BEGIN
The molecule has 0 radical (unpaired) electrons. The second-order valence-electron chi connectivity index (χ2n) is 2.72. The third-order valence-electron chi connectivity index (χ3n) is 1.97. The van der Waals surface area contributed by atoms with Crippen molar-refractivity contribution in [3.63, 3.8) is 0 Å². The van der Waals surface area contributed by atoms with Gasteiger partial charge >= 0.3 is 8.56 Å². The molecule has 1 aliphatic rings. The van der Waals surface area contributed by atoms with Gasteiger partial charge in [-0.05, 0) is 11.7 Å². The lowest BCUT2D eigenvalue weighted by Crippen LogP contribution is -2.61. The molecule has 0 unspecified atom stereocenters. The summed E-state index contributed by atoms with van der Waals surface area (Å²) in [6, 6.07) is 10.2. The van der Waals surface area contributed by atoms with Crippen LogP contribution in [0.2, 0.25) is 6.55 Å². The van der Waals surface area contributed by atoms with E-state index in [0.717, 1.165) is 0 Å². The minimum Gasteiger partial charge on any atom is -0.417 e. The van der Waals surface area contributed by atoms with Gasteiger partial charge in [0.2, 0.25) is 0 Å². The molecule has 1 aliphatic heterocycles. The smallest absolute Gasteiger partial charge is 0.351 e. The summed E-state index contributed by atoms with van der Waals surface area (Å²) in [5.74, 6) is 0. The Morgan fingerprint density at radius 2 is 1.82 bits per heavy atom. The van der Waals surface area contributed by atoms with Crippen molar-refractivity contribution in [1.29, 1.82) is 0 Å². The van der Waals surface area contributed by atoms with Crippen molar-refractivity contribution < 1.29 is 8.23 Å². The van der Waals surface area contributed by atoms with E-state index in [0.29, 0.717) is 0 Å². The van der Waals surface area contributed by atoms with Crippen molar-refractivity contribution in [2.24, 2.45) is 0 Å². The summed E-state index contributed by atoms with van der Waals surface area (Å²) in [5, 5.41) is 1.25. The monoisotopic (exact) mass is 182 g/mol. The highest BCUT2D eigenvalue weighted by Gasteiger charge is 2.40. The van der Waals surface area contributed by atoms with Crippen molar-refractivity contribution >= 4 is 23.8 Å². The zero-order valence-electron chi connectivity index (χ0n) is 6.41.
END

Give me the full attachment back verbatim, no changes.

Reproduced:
The molecule has 0 radical (unpaired) electrons. The second-order valence-electron chi connectivity index (χ2n) is 2.72. The third-order valence-electron chi connectivity index (χ3n) is 1.97. The van der Waals surface area contributed by atoms with Crippen molar-refractivity contribution in [3.63, 3.8) is 0 Å². The van der Waals surface area contributed by atoms with Gasteiger partial charge >= 0.3 is 8.56 Å². The molecule has 1 aliphatic rings. The van der Waals surface area contributed by atoms with Gasteiger partial charge in [-0.05, 0) is 11.7 Å². The lowest BCUT2D eigenvalue weighted by Crippen LogP contribution is -2.61. The molecule has 0 unspecified atom stereocenters. The summed E-state index contributed by atoms with van der Waals surface area (Å²) in [6, 6.07) is 10.2. The van der Waals surface area contributed by atoms with Crippen LogP contribution in [0.2, 0.25) is 6.55 Å². The van der Waals surface area contributed by atoms with E-state index in [0.717, 1.165) is 0 Å². The minimum Gasteiger partial charge on any atom is -0.417 e. The van der Waals surface area contributed by atoms with Gasteiger partial charge in [0.2, 0.25) is 0 Å². The molecule has 1 aliphatic heterocycles. The smallest absolute Gasteiger partial charge is 0.351 e. The summed E-state index contributed by atoms with van der Waals surface area (Å²) in [5.74, 6) is 0. The Morgan fingerprint density at radius 2 is 1.82 bits per heavy atom. The van der Waals surface area contributed by atoms with Crippen molar-refractivity contribution in [1.29, 1.82) is 0 Å². The van der Waals surface area contributed by atoms with Crippen molar-refractivity contribution < 1.29 is 8.23 Å². The van der Waals surface area contributed by atoms with E-state index in [0.29, 0.717) is 0 Å². The van der Waals surface area contributed by atoms with Crippen molar-refractivity contribution in [2.24, 2.45) is 0 Å². The summed E-state index contributed by atoms with van der Waals surface area (Å²) in [5, 5.41) is 1.25. The monoisotopic (exact) mass is 182 g/mol. The highest BCUT2D eigenvalue weighted by Gasteiger charge is 2.40. The van der Waals surface area contributed by atoms with Crippen molar-refractivity contribution >= 4 is 23.8 Å². The zero-order valence-electron chi connectivity index (χ0n) is 6.41.